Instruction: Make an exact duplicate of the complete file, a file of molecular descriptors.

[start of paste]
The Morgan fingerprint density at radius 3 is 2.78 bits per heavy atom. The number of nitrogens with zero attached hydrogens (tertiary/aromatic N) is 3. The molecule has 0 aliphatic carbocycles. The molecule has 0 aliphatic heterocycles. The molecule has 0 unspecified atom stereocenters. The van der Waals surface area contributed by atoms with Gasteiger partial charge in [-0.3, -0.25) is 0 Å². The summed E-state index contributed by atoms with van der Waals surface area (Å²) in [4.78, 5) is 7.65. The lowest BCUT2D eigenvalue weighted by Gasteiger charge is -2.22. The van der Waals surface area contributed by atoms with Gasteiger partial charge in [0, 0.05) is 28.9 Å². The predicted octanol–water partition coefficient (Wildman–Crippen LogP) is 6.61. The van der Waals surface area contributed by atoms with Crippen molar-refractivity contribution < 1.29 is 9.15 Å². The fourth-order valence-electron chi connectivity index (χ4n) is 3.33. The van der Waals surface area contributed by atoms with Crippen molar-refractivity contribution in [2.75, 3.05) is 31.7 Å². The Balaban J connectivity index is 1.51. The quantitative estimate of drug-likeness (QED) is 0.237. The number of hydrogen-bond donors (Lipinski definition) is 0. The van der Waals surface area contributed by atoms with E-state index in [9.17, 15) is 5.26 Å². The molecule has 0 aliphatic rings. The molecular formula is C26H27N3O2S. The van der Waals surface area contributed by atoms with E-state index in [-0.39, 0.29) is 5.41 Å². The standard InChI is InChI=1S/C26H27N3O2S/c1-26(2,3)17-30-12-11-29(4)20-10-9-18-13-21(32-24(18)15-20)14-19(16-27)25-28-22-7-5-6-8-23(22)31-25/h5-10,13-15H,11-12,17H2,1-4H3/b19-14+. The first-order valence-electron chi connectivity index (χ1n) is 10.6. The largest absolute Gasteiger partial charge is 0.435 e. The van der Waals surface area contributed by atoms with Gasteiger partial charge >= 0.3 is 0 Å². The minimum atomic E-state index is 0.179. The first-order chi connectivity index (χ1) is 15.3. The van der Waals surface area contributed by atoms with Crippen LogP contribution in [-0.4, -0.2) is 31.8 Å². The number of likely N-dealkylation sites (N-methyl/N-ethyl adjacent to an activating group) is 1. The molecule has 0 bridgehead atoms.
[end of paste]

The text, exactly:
The Morgan fingerprint density at radius 3 is 2.78 bits per heavy atom. The number of nitrogens with zero attached hydrogens (tertiary/aromatic N) is 3. The molecule has 0 aliphatic carbocycles. The molecule has 0 aliphatic heterocycles. The molecule has 0 unspecified atom stereocenters. The van der Waals surface area contributed by atoms with Gasteiger partial charge in [-0.3, -0.25) is 0 Å². The summed E-state index contributed by atoms with van der Waals surface area (Å²) in [4.78, 5) is 7.65. The lowest BCUT2D eigenvalue weighted by Gasteiger charge is -2.22. The van der Waals surface area contributed by atoms with Gasteiger partial charge in [0, 0.05) is 28.9 Å². The predicted octanol–water partition coefficient (Wildman–Crippen LogP) is 6.61. The van der Waals surface area contributed by atoms with Crippen molar-refractivity contribution < 1.29 is 9.15 Å². The fourth-order valence-electron chi connectivity index (χ4n) is 3.33. The van der Waals surface area contributed by atoms with Crippen molar-refractivity contribution in [2.75, 3.05) is 31.7 Å². The Balaban J connectivity index is 1.51. The quantitative estimate of drug-likeness (QED) is 0.237. The number of hydrogen-bond donors (Lipinski definition) is 0. The van der Waals surface area contributed by atoms with E-state index in [9.17, 15) is 5.26 Å². The molecule has 0 aliphatic rings. The molecular formula is C26H27N3O2S. The van der Waals surface area contributed by atoms with E-state index in [-0.39, 0.29) is 5.41 Å². The standard InChI is InChI=1S/C26H27N3O2S/c1-26(2,3)17-30-12-11-29(4)20-10-9-18-13-21(32-24(18)15-20)14-19(16-27)25-28-22-7-5-6-8-23(22)31-25/h5-10,13-15H,11-12,17H2,1-4H3/b19-14+. The first-order valence-electron chi connectivity index (χ1n) is 10.6. The largest absolute Gasteiger partial charge is 0.435 e. The van der Waals surface area contributed by atoms with Gasteiger partial charge >= 0.3 is 0 Å². The minimum atomic E-state index is 0.179. The first-order chi connectivity index (χ1) is 15.3. The van der Waals surface area contributed by atoms with Crippen LogP contribution in [-0.4, -0.2) is 31.8 Å². The number of likely N-dealkylation sites (N-methyl/N-ethyl adjacent to an activating group) is 1. The molecule has 0 bridgehead atoms.